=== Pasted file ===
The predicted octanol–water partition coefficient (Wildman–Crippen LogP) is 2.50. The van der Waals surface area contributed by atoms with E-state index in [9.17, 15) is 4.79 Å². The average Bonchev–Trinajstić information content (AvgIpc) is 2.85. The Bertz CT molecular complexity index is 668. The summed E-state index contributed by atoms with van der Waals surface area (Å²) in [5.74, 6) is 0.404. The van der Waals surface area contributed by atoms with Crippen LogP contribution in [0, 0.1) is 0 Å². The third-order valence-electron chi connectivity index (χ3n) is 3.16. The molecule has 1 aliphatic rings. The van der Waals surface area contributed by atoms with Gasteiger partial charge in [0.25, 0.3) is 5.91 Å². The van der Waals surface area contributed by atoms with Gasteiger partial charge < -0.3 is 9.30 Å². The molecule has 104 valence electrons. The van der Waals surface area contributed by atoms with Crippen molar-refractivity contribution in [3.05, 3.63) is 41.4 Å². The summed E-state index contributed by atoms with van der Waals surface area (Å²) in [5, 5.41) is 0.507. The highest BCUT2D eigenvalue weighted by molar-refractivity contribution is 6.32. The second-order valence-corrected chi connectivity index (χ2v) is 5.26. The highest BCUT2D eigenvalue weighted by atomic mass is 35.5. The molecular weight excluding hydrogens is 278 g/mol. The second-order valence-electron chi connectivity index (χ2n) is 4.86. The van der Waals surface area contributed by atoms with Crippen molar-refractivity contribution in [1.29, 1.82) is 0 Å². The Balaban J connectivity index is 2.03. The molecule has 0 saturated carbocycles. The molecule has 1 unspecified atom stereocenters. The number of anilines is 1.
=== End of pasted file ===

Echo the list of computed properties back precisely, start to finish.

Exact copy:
The predicted octanol–water partition coefficient (Wildman–Crippen LogP) is 2.50. The van der Waals surface area contributed by atoms with E-state index in [9.17, 15) is 4.79 Å². The average Bonchev–Trinajstić information content (AvgIpc) is 2.85. The Bertz CT molecular complexity index is 668. The summed E-state index contributed by atoms with van der Waals surface area (Å²) in [5.74, 6) is 0.404. The van der Waals surface area contributed by atoms with Crippen LogP contribution in [0, 0.1) is 0 Å². The third-order valence-electron chi connectivity index (χ3n) is 3.16. The molecule has 1 aliphatic rings. The van der Waals surface area contributed by atoms with Gasteiger partial charge in [0.25, 0.3) is 5.91 Å². The van der Waals surface area contributed by atoms with Gasteiger partial charge < -0.3 is 9.30 Å². The molecule has 104 valence electrons. The van der Waals surface area contributed by atoms with Crippen molar-refractivity contribution in [3.05, 3.63) is 41.4 Å². The summed E-state index contributed by atoms with van der Waals surface area (Å²) in [5, 5.41) is 0.507. The highest BCUT2D eigenvalue weighted by molar-refractivity contribution is 6.32. The second-order valence-corrected chi connectivity index (χ2v) is 5.26. The highest BCUT2D eigenvalue weighted by atomic mass is 35.5. The molecular weight excluding hydrogens is 278 g/mol. The second-order valence-electron chi connectivity index (χ2n) is 4.86. The van der Waals surface area contributed by atoms with Crippen molar-refractivity contribution in [1.29, 1.82) is 0 Å². The Balaban J connectivity index is 2.03. The molecule has 0 saturated carbocycles. The molecule has 1 unspecified atom stereocenters. The number of anilines is 1.